To jolt your memory, Peace is torching the weapons of war at her feet. She has an olive leaf wreath atop her head, and she holds an olive branch in one hand. The early enamels on this figure are so soft and pleasing, and her face is beautiful. What more could you want?
The companion figure to Peace is the lady below symbolizing Justice. She holds a sword (restored) in her one hand and the scales of justice are missing from her other. Her eyes are closed because Justice is supposed to be blind. This figure is in the collection of the Victoria and Albert Museum. You will have extraordinary difficulty finding a Justice in reasonable shape on the market or in private collections. Justice was once as readily available as Peace seems to be today--but Justice's arms are more vulnerable and perhaps, over time, breakage claimed many victims.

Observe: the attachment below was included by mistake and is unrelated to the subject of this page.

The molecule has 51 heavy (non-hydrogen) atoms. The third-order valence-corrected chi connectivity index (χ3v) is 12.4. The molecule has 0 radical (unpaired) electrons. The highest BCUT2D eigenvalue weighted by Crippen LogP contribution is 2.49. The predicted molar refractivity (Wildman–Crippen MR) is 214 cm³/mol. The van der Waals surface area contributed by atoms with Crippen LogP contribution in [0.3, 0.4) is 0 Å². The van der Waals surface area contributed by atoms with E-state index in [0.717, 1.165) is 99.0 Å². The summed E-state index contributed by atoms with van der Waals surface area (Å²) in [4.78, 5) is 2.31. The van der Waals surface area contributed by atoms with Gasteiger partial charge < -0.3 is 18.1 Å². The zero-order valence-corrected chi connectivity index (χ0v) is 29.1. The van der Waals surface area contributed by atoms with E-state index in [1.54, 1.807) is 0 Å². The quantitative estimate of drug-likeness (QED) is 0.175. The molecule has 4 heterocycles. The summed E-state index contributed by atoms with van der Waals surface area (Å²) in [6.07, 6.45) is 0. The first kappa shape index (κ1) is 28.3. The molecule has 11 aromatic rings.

The figure below is yet another classical figure that was very inexpensive because the market deemed it "ordinary". Charlotte at the Tomb of Werther is the subject. To jog your memory, The Sorrows of Young Werther, a German novella by Johann Wolfgang von Goethe published in 1774, tells of Werther, who kills himself when he cannot have Charlotte, the woman he loves. Although Charlotte buries Werther under a linden tree and there is no mention of ashes, figures portray Charlotte clutching a funeral urn.
A word of caution: I have noted over-priced (and often wrongly described) Staffordshire figures being sold by dealers who do not specialize in early Staffordshire. Be VERY cautious when shopping at an antiques mall (brick-and- mortar or in cyberspace.)
And another word of caution: when buying "ordinary" figures, maintain a high standard. Don't tolerate restoration. And be sure to look for a nice glaze (minimal wear and crazing) and pretty enamels.